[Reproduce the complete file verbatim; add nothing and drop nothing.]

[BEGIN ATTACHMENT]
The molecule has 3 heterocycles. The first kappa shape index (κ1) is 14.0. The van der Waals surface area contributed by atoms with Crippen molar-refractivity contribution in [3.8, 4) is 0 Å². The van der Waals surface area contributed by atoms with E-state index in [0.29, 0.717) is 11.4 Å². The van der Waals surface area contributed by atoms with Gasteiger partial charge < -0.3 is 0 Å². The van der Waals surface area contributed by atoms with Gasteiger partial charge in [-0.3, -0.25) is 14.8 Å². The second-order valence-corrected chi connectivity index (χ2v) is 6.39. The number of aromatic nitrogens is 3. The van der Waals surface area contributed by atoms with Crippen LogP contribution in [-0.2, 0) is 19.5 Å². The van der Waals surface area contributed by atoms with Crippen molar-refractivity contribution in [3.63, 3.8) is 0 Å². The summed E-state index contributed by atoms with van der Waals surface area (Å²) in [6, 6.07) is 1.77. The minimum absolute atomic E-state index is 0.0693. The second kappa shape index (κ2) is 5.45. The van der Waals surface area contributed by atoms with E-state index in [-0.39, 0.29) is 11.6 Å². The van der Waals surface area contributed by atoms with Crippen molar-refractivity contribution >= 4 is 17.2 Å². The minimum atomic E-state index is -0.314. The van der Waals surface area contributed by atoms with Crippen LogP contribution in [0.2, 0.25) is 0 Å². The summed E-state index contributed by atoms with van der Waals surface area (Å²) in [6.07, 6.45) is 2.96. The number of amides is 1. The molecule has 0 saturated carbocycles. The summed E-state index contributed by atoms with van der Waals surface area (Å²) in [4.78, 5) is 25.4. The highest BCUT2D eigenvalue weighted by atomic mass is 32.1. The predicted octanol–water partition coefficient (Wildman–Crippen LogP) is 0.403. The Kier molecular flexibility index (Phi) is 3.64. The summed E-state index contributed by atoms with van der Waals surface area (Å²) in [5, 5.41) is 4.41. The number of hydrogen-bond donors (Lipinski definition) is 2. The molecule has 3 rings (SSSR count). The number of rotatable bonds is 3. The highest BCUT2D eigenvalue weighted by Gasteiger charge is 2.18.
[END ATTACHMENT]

The molecule has 3 heterocycles. The first kappa shape index (κ1) is 14.0. The van der Waals surface area contributed by atoms with Crippen molar-refractivity contribution in [3.8, 4) is 0 Å². The van der Waals surface area contributed by atoms with E-state index in [0.29, 0.717) is 11.4 Å². The van der Waals surface area contributed by atoms with Gasteiger partial charge < -0.3 is 0 Å². The van der Waals surface area contributed by atoms with Gasteiger partial charge in [-0.3, -0.25) is 14.8 Å². The second-order valence-corrected chi connectivity index (χ2v) is 6.39. The number of aromatic nitrogens is 3. The van der Waals surface area contributed by atoms with Crippen LogP contribution in [-0.2, 0) is 19.5 Å². The van der Waals surface area contributed by atoms with Crippen molar-refractivity contribution in [3.63, 3.8) is 0 Å². The summed E-state index contributed by atoms with van der Waals surface area (Å²) in [6, 6.07) is 1.77. The minimum absolute atomic E-state index is 0.0693. The second kappa shape index (κ2) is 5.45. The van der Waals surface area contributed by atoms with E-state index in [-0.39, 0.29) is 11.6 Å². The van der Waals surface area contributed by atoms with Crippen molar-refractivity contribution >= 4 is 17.2 Å². The minimum atomic E-state index is -0.314. The van der Waals surface area contributed by atoms with Crippen LogP contribution in [0.2, 0.25) is 0 Å². The summed E-state index contributed by atoms with van der Waals surface area (Å²) in [6.07, 6.45) is 2.96. The number of amides is 1. The molecule has 0 saturated carbocycles. The summed E-state index contributed by atoms with van der Waals surface area (Å²) in [4.78, 5) is 25.4. The highest BCUT2D eigenvalue weighted by atomic mass is 32.1. The predicted octanol–water partition coefficient (Wildman–Crippen LogP) is 0.403. The Kier molecular flexibility index (Phi) is 3.64. The summed E-state index contributed by atoms with van der Waals surface area (Å²) in [5, 5.41) is 4.41. The number of hydrogen-bond donors (Lipinski definition) is 2. The molecule has 3 rings (SSSR count). The number of rotatable bonds is 3. The highest BCUT2D eigenvalue weighted by Gasteiger charge is 2.18.